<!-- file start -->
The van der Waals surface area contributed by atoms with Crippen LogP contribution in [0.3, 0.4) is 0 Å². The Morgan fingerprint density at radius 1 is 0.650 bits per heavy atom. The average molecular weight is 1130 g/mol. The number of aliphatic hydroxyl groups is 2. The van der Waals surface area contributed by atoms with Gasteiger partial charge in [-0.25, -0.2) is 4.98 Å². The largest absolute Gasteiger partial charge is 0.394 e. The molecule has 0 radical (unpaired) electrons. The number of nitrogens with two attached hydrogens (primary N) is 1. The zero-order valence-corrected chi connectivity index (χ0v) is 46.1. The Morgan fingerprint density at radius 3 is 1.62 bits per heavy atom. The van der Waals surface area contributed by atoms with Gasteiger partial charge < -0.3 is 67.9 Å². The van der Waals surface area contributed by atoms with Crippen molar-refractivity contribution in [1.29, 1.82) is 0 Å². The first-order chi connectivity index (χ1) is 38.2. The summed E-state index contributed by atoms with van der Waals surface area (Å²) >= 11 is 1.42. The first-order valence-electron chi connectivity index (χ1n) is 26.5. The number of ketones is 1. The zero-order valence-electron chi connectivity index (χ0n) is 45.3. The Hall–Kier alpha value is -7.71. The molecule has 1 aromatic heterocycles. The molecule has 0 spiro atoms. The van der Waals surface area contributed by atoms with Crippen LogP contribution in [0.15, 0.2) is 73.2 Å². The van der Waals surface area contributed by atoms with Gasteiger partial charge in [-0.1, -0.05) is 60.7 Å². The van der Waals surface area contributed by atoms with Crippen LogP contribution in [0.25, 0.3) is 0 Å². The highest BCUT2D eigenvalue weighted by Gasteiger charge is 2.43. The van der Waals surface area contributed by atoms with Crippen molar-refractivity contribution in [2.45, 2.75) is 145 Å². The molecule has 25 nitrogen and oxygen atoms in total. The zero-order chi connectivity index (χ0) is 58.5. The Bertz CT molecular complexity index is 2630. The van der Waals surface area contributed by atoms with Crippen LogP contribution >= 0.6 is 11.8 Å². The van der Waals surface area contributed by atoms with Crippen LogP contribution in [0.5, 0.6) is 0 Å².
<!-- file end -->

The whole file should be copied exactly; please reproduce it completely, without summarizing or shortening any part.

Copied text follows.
The van der Waals surface area contributed by atoms with Crippen LogP contribution in [0.3, 0.4) is 0 Å². The Morgan fingerprint density at radius 1 is 0.650 bits per heavy atom. The average molecular weight is 1130 g/mol. The number of aliphatic hydroxyl groups is 2. The van der Waals surface area contributed by atoms with Gasteiger partial charge in [-0.25, -0.2) is 4.98 Å². The largest absolute Gasteiger partial charge is 0.394 e. The molecule has 0 radical (unpaired) electrons. The number of nitrogens with two attached hydrogens (primary N) is 1. The zero-order valence-corrected chi connectivity index (χ0v) is 46.1. The Morgan fingerprint density at radius 3 is 1.62 bits per heavy atom. The van der Waals surface area contributed by atoms with Gasteiger partial charge < -0.3 is 67.9 Å². The van der Waals surface area contributed by atoms with Crippen molar-refractivity contribution in [1.29, 1.82) is 0 Å². The first-order chi connectivity index (χ1) is 38.2. The summed E-state index contributed by atoms with van der Waals surface area (Å²) >= 11 is 1.42. The first-order valence-electron chi connectivity index (χ1n) is 26.5. The number of ketones is 1. The zero-order valence-electron chi connectivity index (χ0n) is 45.3. The Hall–Kier alpha value is -7.71. The molecule has 1 aromatic heterocycles. The molecule has 0 spiro atoms. The van der Waals surface area contributed by atoms with Crippen LogP contribution in [0.15, 0.2) is 73.2 Å². The van der Waals surface area contributed by atoms with Gasteiger partial charge in [-0.1, -0.05) is 60.7 Å². The van der Waals surface area contributed by atoms with Crippen LogP contribution in [0.25, 0.3) is 0 Å². The highest BCUT2D eigenvalue weighted by Gasteiger charge is 2.43. The van der Waals surface area contributed by atoms with Crippen molar-refractivity contribution in [2.45, 2.75) is 145 Å². The molecule has 25 nitrogen and oxygen atoms in total. The zero-order chi connectivity index (χ0) is 58.5. The Bertz CT molecular complexity index is 2630. The van der Waals surface area contributed by atoms with Crippen LogP contribution >= 0.6 is 11.8 Å². The van der Waals surface area contributed by atoms with Crippen LogP contribution in [0.5, 0.6) is 0 Å².